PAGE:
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Grazergate, the epilogue

March 22, 2007 | 10:14 am

David Hiller's decision to kill the Brian Grazer section this Sunday makes my continued tenure as Los Angeles Times editorial page editor untenable. The person in this job needs to have an unimpeachable integrity, and Hiller's decision amounts to a vote of no confidence in my continued leadership. 
 
I regret that my failure to anticipate and adequately address the perception of a conflict in this matter has placed Hiller -- whom I like and respect a great deal, incidentally -- and my colleagues on the editorial board in such an awkward position, not to mention Brian Grazer and Kelly Mullens, who did nothing wrong here but have been caught up in all this. Nick Goldberg and Michael Newman are two of the smartest, most talented people I have worked with, and any lapses in judgment here were mine, not theirs. 
 
I accept responsibility for creating this appearance problem, though I also maintain that the newspaper is overreacting today. We are depriving readers of an interesting, serious section that is beyond reproach, and unfairly insulting the individuals we approached to participate in this guest editor program by telling them it is a corrupt concept. How we come about this decision when 24 hours ago the managing editor of this newspaper was assuring me he didn't see a story after I walked him through the facts, and while Hiller maintains we did nothing wrong, is a bit perplexing. In trying to keep up with the blogosphere, and boasting about their ability to go after their own, navel-gazing newsrooms run the risk of becoming parodies of themselves. 
 
Among the biggest possible conflicts of interest a newspaper can enter into is to have the same people involved in news coverage running opinion pages. I am proud of the fact that Jeff Johnson, Dean Baquet and I fully separated the opinion pages from the newsroom at the Times.  I accept my share of the responsibility for placing the Times in this predicament, but I will not be lectured on ethics by some ostensibly objective news reporters and editors who lobby for editorials to be written on certain subjects, or who have suggested that our editorial page coordinate more closely with the newsroom's agenda, and I strongly urge the present and future leadership of the paper to resist the cries to revisit the separation between news and opinion that we have achieved.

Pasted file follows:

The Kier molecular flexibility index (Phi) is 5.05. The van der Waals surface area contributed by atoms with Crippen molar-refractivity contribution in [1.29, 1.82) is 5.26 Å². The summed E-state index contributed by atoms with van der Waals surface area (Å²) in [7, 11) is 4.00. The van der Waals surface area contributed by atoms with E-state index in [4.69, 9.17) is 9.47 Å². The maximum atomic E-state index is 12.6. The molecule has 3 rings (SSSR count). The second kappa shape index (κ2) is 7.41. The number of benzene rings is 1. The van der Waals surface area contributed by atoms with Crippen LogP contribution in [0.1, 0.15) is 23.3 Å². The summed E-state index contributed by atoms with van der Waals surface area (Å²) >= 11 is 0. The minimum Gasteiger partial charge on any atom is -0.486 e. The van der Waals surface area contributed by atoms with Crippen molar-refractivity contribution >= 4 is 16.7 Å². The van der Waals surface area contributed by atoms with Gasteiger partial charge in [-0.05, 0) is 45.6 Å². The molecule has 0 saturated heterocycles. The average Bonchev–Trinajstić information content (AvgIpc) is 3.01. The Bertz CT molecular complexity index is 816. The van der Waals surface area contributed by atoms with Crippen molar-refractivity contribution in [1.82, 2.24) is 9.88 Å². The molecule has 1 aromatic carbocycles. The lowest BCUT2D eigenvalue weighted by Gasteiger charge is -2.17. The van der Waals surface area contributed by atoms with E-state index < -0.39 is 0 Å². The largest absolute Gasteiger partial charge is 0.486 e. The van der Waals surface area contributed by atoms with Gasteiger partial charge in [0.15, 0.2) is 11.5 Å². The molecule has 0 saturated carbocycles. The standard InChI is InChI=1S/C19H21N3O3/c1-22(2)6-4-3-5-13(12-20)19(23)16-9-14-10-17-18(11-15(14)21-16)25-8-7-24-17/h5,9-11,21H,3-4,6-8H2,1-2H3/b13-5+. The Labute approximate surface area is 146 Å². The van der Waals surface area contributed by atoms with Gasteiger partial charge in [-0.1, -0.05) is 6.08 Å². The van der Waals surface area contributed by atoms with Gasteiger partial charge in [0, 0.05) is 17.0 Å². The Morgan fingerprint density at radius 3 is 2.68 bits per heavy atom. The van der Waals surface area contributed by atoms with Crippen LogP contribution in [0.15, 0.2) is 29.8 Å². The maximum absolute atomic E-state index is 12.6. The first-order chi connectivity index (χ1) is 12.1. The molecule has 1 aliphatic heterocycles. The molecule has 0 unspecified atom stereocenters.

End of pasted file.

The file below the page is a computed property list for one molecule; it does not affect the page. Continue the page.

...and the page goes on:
We're a long ways removed from the fall of 2004 when Michael Kinsley and John Carroll lured me out to the West Coast, with promises of investing more resources on the LAT opinion pages and web site. Some of the retrenchment is understandable given the business fundamentals, but I have been alarmed recently by the company's failure to acknowledge that our opinion journalism, central to the paper's role as a virtual town square for community debate and dialogue, should not be crudely scaled back as part of across-the-board cuts.  Decisions being made now to cut the one part of the paper that is predominantly about ideas and community voices go too far in my view, and are shortsighted.

 
Still, I am proud of what we've accomplished in the last two years. The Times has a provocative editorial page of intellectual integrity that adheres to principles over time, rather than the tactical, shrill partisanship that has become too much the norm of our public discourse and plenty of other editorial pages. The op-ed page continues to provide a lively mix of opinion from all quarters, and we have put in place a strong roster of weekly op-ed columnists and contributing editors. Sunday's Current is firing on all cylinders and we have recently launched a series of online-only feautres, including more columns, weekly online chats, weeklong debates and other features. 
 
It has been a tremendous privilege working here on Spring Street and being associated with the talented team of opinionators on the second floor, and the vast majority of other journalists at the Times building and around the world who are hugely talented and committed. 
 
I am sorry I let you down, 
Andrés 
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